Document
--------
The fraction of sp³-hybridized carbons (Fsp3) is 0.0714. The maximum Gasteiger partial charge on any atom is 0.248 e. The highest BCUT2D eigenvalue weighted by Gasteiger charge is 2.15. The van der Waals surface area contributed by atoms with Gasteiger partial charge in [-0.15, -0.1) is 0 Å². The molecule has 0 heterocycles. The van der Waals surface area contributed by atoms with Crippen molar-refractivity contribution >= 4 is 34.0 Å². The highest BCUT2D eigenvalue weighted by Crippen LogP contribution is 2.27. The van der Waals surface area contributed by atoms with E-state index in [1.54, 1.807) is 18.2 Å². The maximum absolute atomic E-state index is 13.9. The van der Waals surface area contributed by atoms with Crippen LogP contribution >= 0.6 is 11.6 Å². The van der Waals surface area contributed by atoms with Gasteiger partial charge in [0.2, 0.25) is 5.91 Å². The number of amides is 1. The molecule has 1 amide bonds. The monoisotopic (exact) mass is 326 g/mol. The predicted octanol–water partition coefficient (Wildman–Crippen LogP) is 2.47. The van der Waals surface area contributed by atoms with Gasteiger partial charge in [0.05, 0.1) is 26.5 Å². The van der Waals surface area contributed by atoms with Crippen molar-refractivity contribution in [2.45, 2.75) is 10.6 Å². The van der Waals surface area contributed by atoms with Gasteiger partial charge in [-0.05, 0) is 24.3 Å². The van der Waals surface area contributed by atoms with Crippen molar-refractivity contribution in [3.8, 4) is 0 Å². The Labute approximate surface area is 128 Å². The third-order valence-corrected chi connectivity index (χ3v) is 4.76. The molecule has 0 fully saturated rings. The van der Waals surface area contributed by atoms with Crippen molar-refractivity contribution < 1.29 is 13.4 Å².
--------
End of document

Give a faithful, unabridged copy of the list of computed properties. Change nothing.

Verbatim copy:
The fraction of sp³-hybridized carbons (Fsp3) is 0.0714. The maximum Gasteiger partial charge on any atom is 0.248 e. The highest BCUT2D eigenvalue weighted by Gasteiger charge is 2.15. The van der Waals surface area contributed by atoms with Gasteiger partial charge in [-0.15, -0.1) is 0 Å². The molecule has 0 heterocycles. The van der Waals surface area contributed by atoms with Crippen molar-refractivity contribution >= 4 is 34.0 Å². The highest BCUT2D eigenvalue weighted by Crippen LogP contribution is 2.27. The van der Waals surface area contributed by atoms with E-state index in [1.54, 1.807) is 18.2 Å². The maximum absolute atomic E-state index is 13.9. The van der Waals surface area contributed by atoms with Crippen LogP contribution >= 0.6 is 11.6 Å². The van der Waals surface area contributed by atoms with Gasteiger partial charge in [0.2, 0.25) is 5.91 Å². The number of amides is 1. The molecule has 1 amide bonds. The monoisotopic (exact) mass is 326 g/mol. The predicted octanol–water partition coefficient (Wildman–Crippen LogP) is 2.47. The van der Waals surface area contributed by atoms with Gasteiger partial charge in [0.05, 0.1) is 26.5 Å². The van der Waals surface area contributed by atoms with Crippen molar-refractivity contribution in [2.45, 2.75) is 10.6 Å². The van der Waals surface area contributed by atoms with Gasteiger partial charge in [-0.05, 0) is 24.3 Å². The van der Waals surface area contributed by atoms with Crippen molar-refractivity contribution in [3.8, 4) is 0 Å². The Labute approximate surface area is 128 Å². The third-order valence-corrected chi connectivity index (χ3v) is 4.76. The molecule has 0 fully saturated rings. The van der Waals surface area contributed by atoms with Crippen molar-refractivity contribution < 1.29 is 13.4 Å².